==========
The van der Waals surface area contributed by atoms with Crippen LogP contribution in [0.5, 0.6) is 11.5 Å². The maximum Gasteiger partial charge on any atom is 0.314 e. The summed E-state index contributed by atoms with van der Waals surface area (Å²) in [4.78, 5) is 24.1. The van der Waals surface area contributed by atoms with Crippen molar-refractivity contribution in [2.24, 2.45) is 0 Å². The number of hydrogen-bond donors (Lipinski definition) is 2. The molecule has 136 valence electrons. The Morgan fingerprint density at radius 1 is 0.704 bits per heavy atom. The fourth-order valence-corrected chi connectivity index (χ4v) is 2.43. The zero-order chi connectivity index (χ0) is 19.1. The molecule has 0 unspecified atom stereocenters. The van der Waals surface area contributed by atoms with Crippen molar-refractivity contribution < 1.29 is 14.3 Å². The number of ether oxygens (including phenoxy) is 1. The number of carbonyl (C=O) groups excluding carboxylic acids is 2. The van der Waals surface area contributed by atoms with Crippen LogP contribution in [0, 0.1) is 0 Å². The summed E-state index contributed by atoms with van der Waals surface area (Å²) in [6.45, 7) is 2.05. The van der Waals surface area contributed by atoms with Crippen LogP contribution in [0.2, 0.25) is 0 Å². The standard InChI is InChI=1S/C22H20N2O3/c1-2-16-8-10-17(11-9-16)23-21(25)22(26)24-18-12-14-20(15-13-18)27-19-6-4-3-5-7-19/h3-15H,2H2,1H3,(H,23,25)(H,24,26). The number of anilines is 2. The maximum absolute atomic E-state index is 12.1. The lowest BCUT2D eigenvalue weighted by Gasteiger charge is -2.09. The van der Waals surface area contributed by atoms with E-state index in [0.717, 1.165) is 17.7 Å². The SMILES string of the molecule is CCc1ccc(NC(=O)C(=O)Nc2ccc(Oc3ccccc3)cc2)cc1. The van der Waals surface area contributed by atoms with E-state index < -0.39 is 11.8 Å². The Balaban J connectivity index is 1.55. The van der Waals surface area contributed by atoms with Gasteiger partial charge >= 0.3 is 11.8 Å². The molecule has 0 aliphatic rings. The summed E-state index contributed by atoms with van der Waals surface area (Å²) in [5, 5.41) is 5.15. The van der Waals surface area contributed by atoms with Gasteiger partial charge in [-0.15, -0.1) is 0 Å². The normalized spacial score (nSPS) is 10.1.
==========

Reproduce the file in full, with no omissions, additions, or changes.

The van der Waals surface area contributed by atoms with Crippen LogP contribution in [0.5, 0.6) is 11.5 Å². The maximum Gasteiger partial charge on any atom is 0.314 e. The summed E-state index contributed by atoms with van der Waals surface area (Å²) in [4.78, 5) is 24.1. The van der Waals surface area contributed by atoms with Crippen molar-refractivity contribution in [2.24, 2.45) is 0 Å². The number of hydrogen-bond donors (Lipinski definition) is 2. The molecule has 136 valence electrons. The Morgan fingerprint density at radius 1 is 0.704 bits per heavy atom. The fourth-order valence-corrected chi connectivity index (χ4v) is 2.43. The zero-order chi connectivity index (χ0) is 19.1. The molecule has 0 unspecified atom stereocenters. The van der Waals surface area contributed by atoms with Crippen molar-refractivity contribution < 1.29 is 14.3 Å². The number of ether oxygens (including phenoxy) is 1. The number of carbonyl (C=O) groups excluding carboxylic acids is 2. The van der Waals surface area contributed by atoms with Crippen LogP contribution in [0, 0.1) is 0 Å². The summed E-state index contributed by atoms with van der Waals surface area (Å²) in [6.45, 7) is 2.05. The van der Waals surface area contributed by atoms with Crippen LogP contribution in [0.2, 0.25) is 0 Å². The standard InChI is InChI=1S/C22H20N2O3/c1-2-16-8-10-17(11-9-16)23-21(25)22(26)24-18-12-14-20(15-13-18)27-19-6-4-3-5-7-19/h3-15H,2H2,1H3,(H,23,25)(H,24,26). The number of anilines is 2. The maximum absolute atomic E-state index is 12.1. The lowest BCUT2D eigenvalue weighted by Gasteiger charge is -2.09. The van der Waals surface area contributed by atoms with E-state index in [0.717, 1.165) is 17.7 Å². The SMILES string of the molecule is CCc1ccc(NC(=O)C(=O)Nc2ccc(Oc3ccccc3)cc2)cc1. The van der Waals surface area contributed by atoms with E-state index < -0.39 is 11.8 Å². The Balaban J connectivity index is 1.55. The van der Waals surface area contributed by atoms with Gasteiger partial charge >= 0.3 is 11.8 Å². The molecule has 0 aliphatic rings. The summed E-state index contributed by atoms with van der Waals surface area (Å²) in [5, 5.41) is 5.15. The van der Waals surface area contributed by atoms with Gasteiger partial charge in [-0.15, -0.1) is 0 Å². The normalized spacial score (nSPS) is 10.1.